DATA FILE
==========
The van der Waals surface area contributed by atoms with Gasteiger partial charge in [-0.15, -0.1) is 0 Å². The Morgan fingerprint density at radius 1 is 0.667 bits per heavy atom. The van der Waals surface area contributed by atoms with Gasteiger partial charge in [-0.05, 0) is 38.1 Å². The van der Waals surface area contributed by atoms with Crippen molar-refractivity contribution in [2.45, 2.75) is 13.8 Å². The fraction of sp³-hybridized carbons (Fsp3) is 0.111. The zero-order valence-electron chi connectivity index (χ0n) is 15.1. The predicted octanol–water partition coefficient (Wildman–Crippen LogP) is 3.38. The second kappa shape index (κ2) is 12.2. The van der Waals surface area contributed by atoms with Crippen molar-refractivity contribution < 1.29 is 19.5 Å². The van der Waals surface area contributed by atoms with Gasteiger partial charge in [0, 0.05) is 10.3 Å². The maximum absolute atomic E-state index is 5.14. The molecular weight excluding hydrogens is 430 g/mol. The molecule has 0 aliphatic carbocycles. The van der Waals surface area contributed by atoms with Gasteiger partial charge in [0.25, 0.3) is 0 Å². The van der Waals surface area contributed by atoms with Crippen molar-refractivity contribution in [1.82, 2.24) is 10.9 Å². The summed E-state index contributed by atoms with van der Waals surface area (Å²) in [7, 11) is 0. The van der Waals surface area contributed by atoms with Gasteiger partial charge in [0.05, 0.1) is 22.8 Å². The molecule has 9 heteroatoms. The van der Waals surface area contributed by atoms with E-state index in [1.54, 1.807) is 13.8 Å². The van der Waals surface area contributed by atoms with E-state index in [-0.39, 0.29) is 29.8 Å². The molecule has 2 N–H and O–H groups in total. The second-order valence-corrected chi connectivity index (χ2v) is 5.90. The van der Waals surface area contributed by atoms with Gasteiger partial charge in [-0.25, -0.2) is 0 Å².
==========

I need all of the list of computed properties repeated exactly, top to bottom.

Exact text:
The van der Waals surface area contributed by atoms with Gasteiger partial charge in [-0.15, -0.1) is 0 Å². The Morgan fingerprint density at radius 1 is 0.667 bits per heavy atom. The van der Waals surface area contributed by atoms with Gasteiger partial charge in [-0.05, 0) is 38.1 Å². The van der Waals surface area contributed by atoms with Crippen molar-refractivity contribution in [2.45, 2.75) is 13.8 Å². The fraction of sp³-hybridized carbons (Fsp3) is 0.111. The zero-order valence-electron chi connectivity index (χ0n) is 15.1. The predicted octanol–water partition coefficient (Wildman–Crippen LogP) is 3.38. The second kappa shape index (κ2) is 12.2. The van der Waals surface area contributed by atoms with Crippen molar-refractivity contribution < 1.29 is 19.5 Å². The van der Waals surface area contributed by atoms with Gasteiger partial charge in [0, 0.05) is 10.3 Å². The maximum absolute atomic E-state index is 5.14. The molecular weight excluding hydrogens is 430 g/mol. The molecule has 0 aliphatic carbocycles. The van der Waals surface area contributed by atoms with Gasteiger partial charge in [0.25, 0.3) is 0 Å². The van der Waals surface area contributed by atoms with Crippen molar-refractivity contribution in [1.82, 2.24) is 10.9 Å². The summed E-state index contributed by atoms with van der Waals surface area (Å²) in [7, 11) is 0. The van der Waals surface area contributed by atoms with Gasteiger partial charge in [0.05, 0.1) is 22.8 Å². The molecule has 9 heteroatoms. The van der Waals surface area contributed by atoms with E-state index in [1.54, 1.807) is 13.8 Å². The van der Waals surface area contributed by atoms with E-state index in [-0.39, 0.29) is 29.8 Å². The molecule has 2 N–H and O–H groups in total. The second-order valence-corrected chi connectivity index (χ2v) is 5.90. The van der Waals surface area contributed by atoms with Gasteiger partial charge in [-0.25, -0.2) is 0 Å².